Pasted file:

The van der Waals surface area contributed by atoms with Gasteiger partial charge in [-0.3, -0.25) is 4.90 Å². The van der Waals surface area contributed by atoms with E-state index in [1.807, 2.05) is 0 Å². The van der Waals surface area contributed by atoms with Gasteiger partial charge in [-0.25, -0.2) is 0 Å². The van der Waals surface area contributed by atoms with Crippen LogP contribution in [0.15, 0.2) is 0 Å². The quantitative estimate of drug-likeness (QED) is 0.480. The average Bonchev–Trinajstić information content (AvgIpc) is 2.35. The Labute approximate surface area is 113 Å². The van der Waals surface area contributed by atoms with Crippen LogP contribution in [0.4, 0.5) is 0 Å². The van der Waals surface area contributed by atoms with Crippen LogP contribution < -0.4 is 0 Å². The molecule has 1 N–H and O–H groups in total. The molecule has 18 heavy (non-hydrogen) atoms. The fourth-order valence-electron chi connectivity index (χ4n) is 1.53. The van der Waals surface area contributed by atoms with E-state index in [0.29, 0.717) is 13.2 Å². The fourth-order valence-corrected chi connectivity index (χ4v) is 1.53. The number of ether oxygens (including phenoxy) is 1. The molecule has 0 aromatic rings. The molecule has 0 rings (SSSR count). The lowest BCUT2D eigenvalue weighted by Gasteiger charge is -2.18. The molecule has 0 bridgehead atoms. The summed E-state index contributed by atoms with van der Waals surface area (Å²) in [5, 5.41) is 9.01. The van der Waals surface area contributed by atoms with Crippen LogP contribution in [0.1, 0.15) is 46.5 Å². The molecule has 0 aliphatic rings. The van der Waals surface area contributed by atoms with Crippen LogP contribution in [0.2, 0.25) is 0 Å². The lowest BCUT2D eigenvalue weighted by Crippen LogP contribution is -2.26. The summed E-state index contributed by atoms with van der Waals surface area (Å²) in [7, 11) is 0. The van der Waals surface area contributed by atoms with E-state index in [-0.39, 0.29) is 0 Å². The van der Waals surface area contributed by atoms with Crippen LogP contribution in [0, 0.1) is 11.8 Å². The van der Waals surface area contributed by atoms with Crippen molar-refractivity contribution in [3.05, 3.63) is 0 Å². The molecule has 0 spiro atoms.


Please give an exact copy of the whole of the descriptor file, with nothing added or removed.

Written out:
The van der Waals surface area contributed by atoms with Gasteiger partial charge in [-0.3, -0.25) is 4.90 Å². The van der Waals surface area contributed by atoms with E-state index in [1.807, 2.05) is 0 Å². The van der Waals surface area contributed by atoms with Gasteiger partial charge in [-0.25, -0.2) is 0 Å². The van der Waals surface area contributed by atoms with Crippen LogP contribution in [0.15, 0.2) is 0 Å². The quantitative estimate of drug-likeness (QED) is 0.480. The average Bonchev–Trinajstić information content (AvgIpc) is 2.35. The Labute approximate surface area is 113 Å². The van der Waals surface area contributed by atoms with Crippen LogP contribution in [0.4, 0.5) is 0 Å². The van der Waals surface area contributed by atoms with Crippen LogP contribution < -0.4 is 0 Å². The molecule has 1 N–H and O–H groups in total. The molecule has 18 heavy (non-hydrogen) atoms. The fourth-order valence-electron chi connectivity index (χ4n) is 1.53. The van der Waals surface area contributed by atoms with E-state index in [0.29, 0.717) is 13.2 Å². The fourth-order valence-corrected chi connectivity index (χ4v) is 1.53. The number of ether oxygens (including phenoxy) is 1. The molecule has 0 aromatic rings. The molecule has 0 rings (SSSR count). The lowest BCUT2D eigenvalue weighted by Gasteiger charge is -2.18. The molecule has 0 bridgehead atoms. The summed E-state index contributed by atoms with van der Waals surface area (Å²) in [5, 5.41) is 9.01. The van der Waals surface area contributed by atoms with Crippen LogP contribution in [0.1, 0.15) is 46.5 Å². The molecule has 0 aliphatic rings. The van der Waals surface area contributed by atoms with Crippen LogP contribution in [0.2, 0.25) is 0 Å². The lowest BCUT2D eigenvalue weighted by Crippen LogP contribution is -2.26. The summed E-state index contributed by atoms with van der Waals surface area (Å²) in [7, 11) is 0. The van der Waals surface area contributed by atoms with E-state index in [-0.39, 0.29) is 0 Å². The van der Waals surface area contributed by atoms with Crippen LogP contribution in [0, 0.1) is 11.8 Å². The van der Waals surface area contributed by atoms with Crippen molar-refractivity contribution in [3.05, 3.63) is 0 Å². The molecule has 0 spiro atoms.